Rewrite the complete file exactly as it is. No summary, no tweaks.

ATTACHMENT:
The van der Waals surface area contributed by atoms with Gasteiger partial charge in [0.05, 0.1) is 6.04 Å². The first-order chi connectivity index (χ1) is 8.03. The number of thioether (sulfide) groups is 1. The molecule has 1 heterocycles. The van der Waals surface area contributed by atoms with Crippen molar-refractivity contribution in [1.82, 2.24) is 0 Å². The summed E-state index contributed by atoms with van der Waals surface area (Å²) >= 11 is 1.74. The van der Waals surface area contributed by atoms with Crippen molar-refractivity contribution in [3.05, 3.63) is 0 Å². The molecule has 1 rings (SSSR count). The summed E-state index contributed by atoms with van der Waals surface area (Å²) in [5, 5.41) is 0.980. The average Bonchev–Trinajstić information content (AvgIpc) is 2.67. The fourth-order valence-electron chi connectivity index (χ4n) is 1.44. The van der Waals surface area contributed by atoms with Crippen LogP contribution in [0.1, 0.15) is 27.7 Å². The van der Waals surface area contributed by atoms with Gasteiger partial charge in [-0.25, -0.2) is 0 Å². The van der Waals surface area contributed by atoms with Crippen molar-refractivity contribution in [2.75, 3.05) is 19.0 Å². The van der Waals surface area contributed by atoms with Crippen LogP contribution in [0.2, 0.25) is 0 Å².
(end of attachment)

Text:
The van der Waals surface area contributed by atoms with Gasteiger partial charge in [0.05, 0.1) is 6.04 Å². The first-order chi connectivity index (χ1) is 8.03. The number of thioether (sulfide) groups is 1. The molecule has 1 heterocycles. The van der Waals surface area contributed by atoms with Crippen molar-refractivity contribution in [1.82, 2.24) is 0 Å². The summed E-state index contributed by atoms with van der Waals surface area (Å²) >= 11 is 1.74. The van der Waals surface area contributed by atoms with Crippen molar-refractivity contribution in [3.05, 3.63) is 0 Å². The molecule has 1 rings (SSSR count). The summed E-state index contributed by atoms with van der Waals surface area (Å²) in [5, 5.41) is 0.980. The average Bonchev–Trinajstić information content (AvgIpc) is 2.67. The fourth-order valence-electron chi connectivity index (χ4n) is 1.44. The van der Waals surface area contributed by atoms with Crippen LogP contribution in [0.1, 0.15) is 27.7 Å². The van der Waals surface area contributed by atoms with Gasteiger partial charge in [-0.25, -0.2) is 0 Å². The van der Waals surface area contributed by atoms with Crippen molar-refractivity contribution in [2.75, 3.05) is 19.0 Å². The van der Waals surface area contributed by atoms with Crippen LogP contribution in [0.2, 0.25) is 0 Å².